The Shin Bet is investigating possible listening devices embedded in Passover gifts sent to Israeli ministries from the Chinese embassy. At least one thermal mug turned over to the office of government services by a minister contained a "suspicious component”.
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Old 13th Apr 2022, 02:45
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Beware Greeks (Chinese) bearing gifts ...

Probably old news to most on here. Brief look but couldn't find the 2018 article (my poor search skills?)

In 2018 it was alleged the servers at the African Union were downloading to Shanghai each night. When confronted, the Chinese apparently offered to supply, at no / minimal cost, a whole new African Union headquarters, equipped with Chinese computers.

New Allegations That China Spied on the AU Spark a Flashback to Similar Accusations in 2018 - The China Africa ProjectReuters’ exclusive report that suspected Chinese hackers penetrated the African Union’s IT networks to siphon off data prompted many to think “uh oh, here we go again,” and recalling similar accusations back in 2018.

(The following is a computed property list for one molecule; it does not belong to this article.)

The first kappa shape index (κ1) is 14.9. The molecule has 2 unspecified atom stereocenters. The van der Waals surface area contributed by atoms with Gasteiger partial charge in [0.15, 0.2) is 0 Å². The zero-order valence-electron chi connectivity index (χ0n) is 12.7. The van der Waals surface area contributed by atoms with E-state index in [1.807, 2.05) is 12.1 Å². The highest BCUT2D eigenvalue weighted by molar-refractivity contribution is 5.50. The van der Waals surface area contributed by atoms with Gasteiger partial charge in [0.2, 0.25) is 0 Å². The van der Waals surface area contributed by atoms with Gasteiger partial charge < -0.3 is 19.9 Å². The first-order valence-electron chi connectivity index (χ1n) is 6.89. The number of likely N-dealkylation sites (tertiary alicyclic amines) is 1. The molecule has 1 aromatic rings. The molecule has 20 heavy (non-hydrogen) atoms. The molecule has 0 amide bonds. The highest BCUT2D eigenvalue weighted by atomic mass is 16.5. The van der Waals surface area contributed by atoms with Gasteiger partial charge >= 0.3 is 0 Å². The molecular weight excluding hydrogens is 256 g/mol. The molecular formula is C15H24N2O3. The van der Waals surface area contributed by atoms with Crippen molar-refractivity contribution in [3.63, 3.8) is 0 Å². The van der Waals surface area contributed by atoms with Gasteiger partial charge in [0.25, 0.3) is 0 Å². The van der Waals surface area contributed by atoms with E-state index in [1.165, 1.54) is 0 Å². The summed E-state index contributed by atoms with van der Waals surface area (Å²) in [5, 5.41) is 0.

In 2018, the French newspaper Le Monde published a report that was also later confirmed by the Financial Times that Chinese entities had allegedly inserted so-called “back doors” on the AU’s computer network. For five years, according to those reports, massive data dumps took place at night, with countless files purportedly transferred from the AU HQ in Addis to servers located in Shanghai.

Last edited by layman; 13th Apr 2022 at 02:46. Reason: plagiarism ...
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Old 13th Apr 2022, 02:46
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Sorry, ORAC, didn't see your heading ... but now I can't change mine
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Old 13th Apr 2022, 17:26
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https://thepressfree.com/the-chinese...tegic-islands/

The Chinese companies trying to buy strategic islands